Events / MindCORE seminar: Chaz Firestone

MindCORE seminar: Chaz Firestone

April 5, 2019
12:00 PM - 1:30 PM

SAIL Room, 425 S. University Avenue, Philadelphia, PA 19104

111 Levin Building

Chaz Firestone
Department of Psychological and Brain Sciences
Johns Hopkins University

 

Taking a machine’s perspective

 

How similar is the human mind to the sophisticated machine-learning systems that can behave like it? Biologically inspired neural network models — including ever-more-popular DeepNets — have taken our field by storm, reaching human-level benchmarks in recognizing new objects and scenes. These advances support technologies such as self-driving cars and machine medical diagnosis; but they are also interesting for psychology, as they may serve as candidate models for the human mind itself.

 

However, unlike humans, DeepNets can fail in surprising, fascinating, and downright bizarre ways. Perhaps most striking is their susceptibility to “adversarial examples” — carefully crafted images that look like nonsense patterns to humans but are recognized as familiar objects by machines, or that look like one object to humans (e.g., an orange) and a different object to machines (e.g., a missile). This extreme divergence between human and machine classification fundamentally challenges these new advances, not only as applied image-recognition systems but also as models of our own minds.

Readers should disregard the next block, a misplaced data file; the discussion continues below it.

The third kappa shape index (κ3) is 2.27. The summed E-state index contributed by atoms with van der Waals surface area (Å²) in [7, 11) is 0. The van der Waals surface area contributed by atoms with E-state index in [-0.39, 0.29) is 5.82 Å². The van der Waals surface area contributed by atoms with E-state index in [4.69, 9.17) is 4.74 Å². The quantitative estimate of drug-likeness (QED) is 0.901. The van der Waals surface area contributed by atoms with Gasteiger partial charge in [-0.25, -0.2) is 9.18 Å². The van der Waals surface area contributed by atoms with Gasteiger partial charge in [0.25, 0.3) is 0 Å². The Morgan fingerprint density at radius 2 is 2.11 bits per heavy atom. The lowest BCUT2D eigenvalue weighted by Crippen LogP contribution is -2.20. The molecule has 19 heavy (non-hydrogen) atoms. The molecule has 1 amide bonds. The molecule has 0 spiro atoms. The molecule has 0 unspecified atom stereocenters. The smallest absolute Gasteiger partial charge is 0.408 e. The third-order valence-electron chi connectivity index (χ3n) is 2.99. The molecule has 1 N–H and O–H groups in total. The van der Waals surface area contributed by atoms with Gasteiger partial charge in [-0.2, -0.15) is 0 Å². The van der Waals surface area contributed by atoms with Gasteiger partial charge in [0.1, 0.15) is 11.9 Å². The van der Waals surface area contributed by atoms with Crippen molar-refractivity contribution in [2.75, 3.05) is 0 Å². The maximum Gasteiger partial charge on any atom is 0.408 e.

Surprisingly, however, little work has empirically investigated human classification of the stimuli that fool machines; does human and machine performance ultimately diverge? Or could humans engage in some “machine theory of mind” and predict the machine’s preferred labels? Here, I’ll show how human and machine classification are robustly related: I will present data showing that, across many prominent and diverse imagesets, human subjects can predict how machines will (mis)classify images — including truly bizarre images described in the literature as “totally unrecognizable to human eyes”. I suggest that human intuition is a surprisingly reliable guide to machine perception, and I explore the consequences of these results for psychology, neuroscience, computer vision, “explainable AI”, and our shared cyberpunk future.

 

The talk will begin at 12:00pm. A pizza lunch will be served at 11:45am.

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